• Easy and fast. For an implementation in high-speed switches, it is important to limit the complexity.

In addition to these general optimization criteria, other secondary conditions are occasionally required, for example:

  • Dwell time. Processes should be ended as quickly as possible.

Preemptive and non-preemptive procedures

A distinction is made between preemptive (from English preemptive , 'anticipatory') procedures from non-preemptive or cooperative :

  • A cooperative scheduling method transfers the required resources to a process and waits until the process releases these resources again or until it has been completely processed and thus releases the resources again.
  • A pre- emptive procedure, on the other hand, can withdraw resources from the process before it is completed in order to allocate them to other processes in the meantime. The process is interrupted in its execution (it goes into the 'ready' state) and remains there until resources are reassigned to it by the scheduler.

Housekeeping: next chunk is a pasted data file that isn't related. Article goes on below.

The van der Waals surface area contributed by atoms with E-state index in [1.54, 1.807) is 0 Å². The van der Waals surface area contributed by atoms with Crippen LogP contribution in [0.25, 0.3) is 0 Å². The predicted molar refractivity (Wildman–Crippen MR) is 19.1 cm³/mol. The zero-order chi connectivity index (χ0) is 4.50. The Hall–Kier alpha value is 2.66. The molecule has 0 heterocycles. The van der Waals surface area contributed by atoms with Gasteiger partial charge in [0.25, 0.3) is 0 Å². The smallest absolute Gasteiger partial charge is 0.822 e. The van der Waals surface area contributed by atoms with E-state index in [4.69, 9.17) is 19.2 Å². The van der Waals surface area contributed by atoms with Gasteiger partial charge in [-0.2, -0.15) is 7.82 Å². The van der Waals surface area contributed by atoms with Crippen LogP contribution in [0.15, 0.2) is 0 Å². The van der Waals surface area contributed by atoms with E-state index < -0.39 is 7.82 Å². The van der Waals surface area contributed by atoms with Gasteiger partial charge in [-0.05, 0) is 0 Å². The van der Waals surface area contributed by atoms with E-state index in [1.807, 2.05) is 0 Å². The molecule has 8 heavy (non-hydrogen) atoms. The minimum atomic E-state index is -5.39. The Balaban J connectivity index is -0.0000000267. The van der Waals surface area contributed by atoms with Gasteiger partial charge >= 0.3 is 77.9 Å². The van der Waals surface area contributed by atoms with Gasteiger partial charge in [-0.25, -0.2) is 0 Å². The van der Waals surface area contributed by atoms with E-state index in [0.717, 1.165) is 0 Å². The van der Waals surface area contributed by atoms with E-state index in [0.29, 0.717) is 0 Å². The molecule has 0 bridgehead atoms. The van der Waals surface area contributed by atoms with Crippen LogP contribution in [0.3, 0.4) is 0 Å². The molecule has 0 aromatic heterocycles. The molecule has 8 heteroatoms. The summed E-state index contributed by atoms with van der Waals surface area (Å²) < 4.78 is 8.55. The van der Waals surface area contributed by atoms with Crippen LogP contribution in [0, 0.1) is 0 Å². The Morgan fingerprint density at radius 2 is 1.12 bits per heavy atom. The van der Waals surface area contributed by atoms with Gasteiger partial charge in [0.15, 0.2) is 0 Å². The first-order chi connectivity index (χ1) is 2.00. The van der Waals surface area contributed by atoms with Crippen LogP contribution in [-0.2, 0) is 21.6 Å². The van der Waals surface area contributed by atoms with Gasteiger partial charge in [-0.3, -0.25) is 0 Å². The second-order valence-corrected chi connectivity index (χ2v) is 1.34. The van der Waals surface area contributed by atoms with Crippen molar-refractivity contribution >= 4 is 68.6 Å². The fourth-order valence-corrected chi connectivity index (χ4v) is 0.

Special terms in business administration

Business administration and computer science have different terminologies for the same subject matter. The following terms are used in business administration:

  • Order ( English job ) is synonymous with "process" and describes the implementation of certain operations using machines. They are specified in more detail by the following data:
  • Work steps ( English task ) are the technically operational contents of the work to be carried out in an order.
  • Processing time ( English processing time ) is the time duration in which an order must be processed at a (certain) machine.
  • Einlastzeit ( english release date ) is the date on which the order in the system arrives, so the time can be started at the earliest with the processing.
  • Weight ( English weight ) is equivalent to the secondary criterion "dwell time" and designates a priority factor, which describes the urgency of a job compared to other tasks in the system.
  • Completion date ( English due date ) refers to the point in time when an order should be processed. Here, only mandatory completion dates are referred to as English deadlines .

Jobs that are processed before the planned completion date as well as jobs that cannot meet it and are only finished later generate costs. These are known as "early costs" and "tardy costs". The order in which a job runs through several machines is known as the “route”.